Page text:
Building a Team From Scratch
8 July, 2019
The company I was working at went through a massive acquisition and it was decided that the acquired company should remain operating as an independent unit. I was recruited to lead a team that was supposed to build a product using data collected by this independent unit. The team I led initially had near zero team members. I had some ideas that yet had to be tested and that was about all. Apparently, bringing people on board was my first and foremost task.
At the earliest beginning, I recruited people internally relying on a methodology developed by the company I was working at. Opportunity Open Market (OOM) is a methodology that encourages internal mobility and flexibility among employees and allows engineers to join any team they desire. OOM permitted me to choose from at least 100 potential engineers once the call was published and distributed within the company. This methodology flourishes in an open and supportive environment and I had to frequently meet with all these different people over coffee or lunch, nurture attentively interpersonal relationships and update regularly everyone on what is going on the team. Steadily I started looking with my recruiting team to the outside. I went through my LinkedIn network, all available referrals, and every other possible source of potential candidates. I preferred to set up an in-person meeting over a phone conversation as I was betting on my persuading skills. Within the first year, our team grew to almost 40 people and had stayed that size for a while. The team was highly diverse both in terms of levels (directors, managers, etc) and roles (merging engineers and product people). Together, they made a fairly strong team.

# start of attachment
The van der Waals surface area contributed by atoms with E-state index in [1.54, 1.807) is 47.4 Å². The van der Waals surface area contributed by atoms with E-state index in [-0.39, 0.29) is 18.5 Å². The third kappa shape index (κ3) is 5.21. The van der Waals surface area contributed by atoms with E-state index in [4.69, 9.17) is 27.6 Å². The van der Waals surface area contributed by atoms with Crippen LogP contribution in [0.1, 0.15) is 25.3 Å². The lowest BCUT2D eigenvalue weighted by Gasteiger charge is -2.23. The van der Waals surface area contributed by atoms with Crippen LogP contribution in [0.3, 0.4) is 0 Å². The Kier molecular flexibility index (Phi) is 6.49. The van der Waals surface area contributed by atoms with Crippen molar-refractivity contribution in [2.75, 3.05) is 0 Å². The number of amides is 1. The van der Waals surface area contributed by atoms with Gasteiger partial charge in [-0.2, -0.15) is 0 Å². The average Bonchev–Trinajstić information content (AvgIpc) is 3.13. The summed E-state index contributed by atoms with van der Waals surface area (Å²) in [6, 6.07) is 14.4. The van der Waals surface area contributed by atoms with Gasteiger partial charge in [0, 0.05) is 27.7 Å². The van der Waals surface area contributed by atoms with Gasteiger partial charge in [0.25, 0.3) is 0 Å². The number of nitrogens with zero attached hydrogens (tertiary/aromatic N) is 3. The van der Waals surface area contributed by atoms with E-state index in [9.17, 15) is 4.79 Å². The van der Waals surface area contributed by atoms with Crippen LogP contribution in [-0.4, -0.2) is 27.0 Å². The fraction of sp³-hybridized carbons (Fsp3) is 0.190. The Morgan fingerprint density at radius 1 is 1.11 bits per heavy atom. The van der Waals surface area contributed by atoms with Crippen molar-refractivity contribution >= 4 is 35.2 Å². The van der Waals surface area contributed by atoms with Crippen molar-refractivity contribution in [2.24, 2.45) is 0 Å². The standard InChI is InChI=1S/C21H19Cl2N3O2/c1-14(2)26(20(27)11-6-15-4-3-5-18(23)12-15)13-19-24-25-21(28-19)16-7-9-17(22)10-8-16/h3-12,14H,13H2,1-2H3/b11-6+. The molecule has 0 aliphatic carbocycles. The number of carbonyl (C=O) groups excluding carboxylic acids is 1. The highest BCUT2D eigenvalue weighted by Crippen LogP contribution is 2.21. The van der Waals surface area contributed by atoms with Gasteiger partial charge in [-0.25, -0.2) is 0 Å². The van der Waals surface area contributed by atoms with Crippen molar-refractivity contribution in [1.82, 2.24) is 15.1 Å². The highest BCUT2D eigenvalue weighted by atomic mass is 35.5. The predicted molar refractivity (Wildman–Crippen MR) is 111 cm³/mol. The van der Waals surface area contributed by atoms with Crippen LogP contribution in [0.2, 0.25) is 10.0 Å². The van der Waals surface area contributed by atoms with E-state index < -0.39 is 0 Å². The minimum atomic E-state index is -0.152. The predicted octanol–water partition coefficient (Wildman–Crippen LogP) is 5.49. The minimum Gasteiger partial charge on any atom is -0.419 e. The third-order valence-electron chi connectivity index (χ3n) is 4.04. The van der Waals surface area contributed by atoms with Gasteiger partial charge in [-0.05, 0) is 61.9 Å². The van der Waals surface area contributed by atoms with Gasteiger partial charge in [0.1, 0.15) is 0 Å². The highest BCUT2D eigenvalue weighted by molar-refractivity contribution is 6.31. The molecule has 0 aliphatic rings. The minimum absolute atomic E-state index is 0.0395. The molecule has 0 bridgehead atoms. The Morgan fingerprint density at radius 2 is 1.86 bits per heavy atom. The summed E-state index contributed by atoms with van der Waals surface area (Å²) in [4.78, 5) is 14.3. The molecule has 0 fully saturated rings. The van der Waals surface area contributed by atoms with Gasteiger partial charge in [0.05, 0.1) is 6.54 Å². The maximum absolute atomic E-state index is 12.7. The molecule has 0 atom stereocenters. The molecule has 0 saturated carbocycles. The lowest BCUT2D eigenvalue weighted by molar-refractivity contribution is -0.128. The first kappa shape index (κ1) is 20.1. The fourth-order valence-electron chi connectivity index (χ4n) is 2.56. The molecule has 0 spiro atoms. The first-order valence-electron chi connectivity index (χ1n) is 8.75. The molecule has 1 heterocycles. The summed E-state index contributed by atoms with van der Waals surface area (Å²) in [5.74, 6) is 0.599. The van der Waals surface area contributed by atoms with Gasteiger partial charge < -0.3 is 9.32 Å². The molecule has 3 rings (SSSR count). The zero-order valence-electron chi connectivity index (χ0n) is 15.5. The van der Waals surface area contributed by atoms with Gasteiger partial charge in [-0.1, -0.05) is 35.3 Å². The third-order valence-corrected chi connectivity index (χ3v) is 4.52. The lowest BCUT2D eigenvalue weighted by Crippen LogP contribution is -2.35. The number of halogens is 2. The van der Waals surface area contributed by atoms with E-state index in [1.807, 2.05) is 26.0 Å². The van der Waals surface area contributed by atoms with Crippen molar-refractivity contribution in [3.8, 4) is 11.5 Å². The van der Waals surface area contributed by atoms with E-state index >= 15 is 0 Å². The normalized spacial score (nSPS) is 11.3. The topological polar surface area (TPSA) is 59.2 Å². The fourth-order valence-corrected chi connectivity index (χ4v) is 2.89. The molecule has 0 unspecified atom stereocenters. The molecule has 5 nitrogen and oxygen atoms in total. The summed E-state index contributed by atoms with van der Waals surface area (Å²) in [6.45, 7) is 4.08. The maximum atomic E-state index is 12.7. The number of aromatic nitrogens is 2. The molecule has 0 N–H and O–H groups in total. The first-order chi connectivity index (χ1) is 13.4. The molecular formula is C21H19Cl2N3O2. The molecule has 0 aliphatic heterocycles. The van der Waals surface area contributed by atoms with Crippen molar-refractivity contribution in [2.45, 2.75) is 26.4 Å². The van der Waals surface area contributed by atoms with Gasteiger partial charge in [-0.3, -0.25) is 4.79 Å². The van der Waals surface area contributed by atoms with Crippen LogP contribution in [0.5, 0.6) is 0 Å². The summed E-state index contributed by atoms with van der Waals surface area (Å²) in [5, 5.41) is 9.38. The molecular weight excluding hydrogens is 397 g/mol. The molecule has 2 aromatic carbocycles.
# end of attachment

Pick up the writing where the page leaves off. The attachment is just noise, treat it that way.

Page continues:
- I was a big believer in the Opportunity Open Market even before I used it and benefited from it. My overall impression was that this methodology brings together people who are genuinely interested in working on problems the team is tasked with.
- Using OOM I was able to hire endless people within only one quarter. All these people were outstanding hires and contributed significantly to the team. This way we were able to move mountains in the short amount of time and release a product earlier than expected.
- All companies are either single- or multi-product companies regardless of their size. If you stay on the same team in a single-product company, you will build your expertise only in one product area. Then, that same expertise will glue you evermore to the same team and you will eventually become reluctant to switch to another team. Paradoxically, your streamlined expertise will erode itself. Therefore, mobility and flexibility should be encouraged and employees should be provided with periodic opportunities to change their teams.
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